I adore when things in the podcast world become real-life realities (like when Up and Vanished suddenly became a real-time reporting show, or when Armchair Expert started doing live events).
Working On Your Podcast vs. Working On A Podcast For Somebody Else
When I started my podcast, I’ve often found myself wishing I had other people to lean on. When it was just me, it often felt like I was in a corner talking to myself.
The feeling of being alone in my podcasting was helped when I hired someone to master the final audio. Toward the end of The Rogue Ones series, I also hired someone to capture the interviews on tape, so I could focus on conducting the conversation.
When I’m working on something by myself, I can only reach as far as my wingspan to accomplish things. Working with End Slavery Tennessee has been a delight in this way. They have in-house marketing and communications staff people, and they are well-established in terms of media connections and sponsorship relationships. The creative team can truly focus on the product itself without having to also carry the baton over to promotion and sponsorship pitching.
There are, of course, some tradeoffs.
Doing my own podcast, I can come up with an idea (like: What if I did a “music geek” edit for this interview and kept in all the musical references and specifics? Or what if I did a second episode with all our rabbit trails?) and just do it. Immediately. Because I can.
If you’re being hired to produce a podcast for a company, you don’t get the flexibility like you do with your own show (though I will say our team on Someone Like Me is VERY quick with decision making and changing of plans). We have the benefit of a budget and a board of directors for checks and balances, but it means we have to plan in advance if there’s a change we’d like to see happen.
The benefit of having a larger team means new ideas take a little longer to digest and be implemented, and sometimes they’re not approved. That’s OK - we have to trust leadership to know what’s best for their organization. It also strengthens our planning and long-term strategy muscles.
Ultimately, I’m grateful for the collaboration and synergy of working with an organization to tell their story.
What non-podcasting skills do you have that have helped you to be a better podcaster? How have they helped you?
I own a creative marketing and publicity studio, so being able to brand and market my podcast helped a great deal with legitimacy. I think many people agreed to come on the show because I looked legit (custom website, bangin' socials, etc.), so I'm grateful I had the skills to do it myself instead of hiring people to do it for me.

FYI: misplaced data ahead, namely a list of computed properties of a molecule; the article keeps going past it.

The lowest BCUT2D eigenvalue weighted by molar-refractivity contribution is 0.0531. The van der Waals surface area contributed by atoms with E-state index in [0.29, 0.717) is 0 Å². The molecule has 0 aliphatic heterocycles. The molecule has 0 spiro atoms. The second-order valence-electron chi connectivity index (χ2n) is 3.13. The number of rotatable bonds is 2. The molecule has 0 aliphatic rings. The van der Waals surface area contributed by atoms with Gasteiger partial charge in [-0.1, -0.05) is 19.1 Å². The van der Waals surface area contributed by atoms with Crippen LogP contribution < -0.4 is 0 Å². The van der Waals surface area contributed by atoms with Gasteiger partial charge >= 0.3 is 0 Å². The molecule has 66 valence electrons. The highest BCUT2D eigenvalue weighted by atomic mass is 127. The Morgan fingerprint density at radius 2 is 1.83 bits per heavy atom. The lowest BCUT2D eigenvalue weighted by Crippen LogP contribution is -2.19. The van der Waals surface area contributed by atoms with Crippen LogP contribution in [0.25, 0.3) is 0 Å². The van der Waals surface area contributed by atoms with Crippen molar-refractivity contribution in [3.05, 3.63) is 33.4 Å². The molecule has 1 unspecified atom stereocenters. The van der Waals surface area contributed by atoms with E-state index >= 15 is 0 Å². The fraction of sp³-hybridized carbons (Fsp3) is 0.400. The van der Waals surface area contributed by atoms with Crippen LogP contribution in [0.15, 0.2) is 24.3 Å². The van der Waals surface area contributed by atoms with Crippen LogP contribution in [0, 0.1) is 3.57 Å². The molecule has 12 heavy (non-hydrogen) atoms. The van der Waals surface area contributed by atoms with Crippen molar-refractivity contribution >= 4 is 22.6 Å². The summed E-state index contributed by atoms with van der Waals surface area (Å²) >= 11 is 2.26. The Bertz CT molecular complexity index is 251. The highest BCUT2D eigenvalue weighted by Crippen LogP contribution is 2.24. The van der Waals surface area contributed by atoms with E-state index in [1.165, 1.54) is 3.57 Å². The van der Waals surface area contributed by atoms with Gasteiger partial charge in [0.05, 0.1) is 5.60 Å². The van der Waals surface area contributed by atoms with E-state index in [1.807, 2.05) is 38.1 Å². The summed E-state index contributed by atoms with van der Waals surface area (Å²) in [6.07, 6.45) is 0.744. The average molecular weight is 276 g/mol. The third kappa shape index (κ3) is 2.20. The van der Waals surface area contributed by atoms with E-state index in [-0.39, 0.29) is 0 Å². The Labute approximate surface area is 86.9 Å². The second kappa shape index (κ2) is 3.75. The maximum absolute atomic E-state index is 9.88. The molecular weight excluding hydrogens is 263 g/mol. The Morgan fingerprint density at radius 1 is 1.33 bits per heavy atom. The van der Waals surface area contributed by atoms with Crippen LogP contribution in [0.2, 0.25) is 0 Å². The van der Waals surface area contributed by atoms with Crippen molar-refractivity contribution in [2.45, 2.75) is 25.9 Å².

Walk through the process you follow to market/promote a podcast episode...
Consistency is the name of the game for just about all things related to brand development - including podcasts. Just as podcast releases should be consistent, so too should the marketing. I don’t think there’s one single way to effectively market a podcast, and I found that doing different things would both hold interest and establish credibility with my audience.
For each episode, I do a series of things:
1. Write a really great, personal email to my podcast email list.
It wasn’t a large list, but the people who were on it wanted to be there, and I wanted to express my gratitude for their interest. So before social posts went up, there was an email scheduled with a personal note from me expressing a little more detail about why the guest was important and some “behind the scenes” content. When I had a musical guest, I asked if there were a song they’d like to give to my listeners, or maybe a free download of some sort.
2. Each episode had graphics scheduled to drop on the morning of the release.
I use Later social media scheduling for this, and while it’s not free or cheap, the price is worth the service to have consistent posts.
3. This is the part I’m experimenting with.
When I first started The Rogue Ones, I would try to make quote graphics to share the weeks after an episode drops in hopes they would be shareable (they weren’t). So then I tried making the audiograms with zingy clips from the show. While they didn’t prove to be particularly engaging on socials, they provided for new textures on the feed. They took a lot of time, so I decided to forgo these eventually.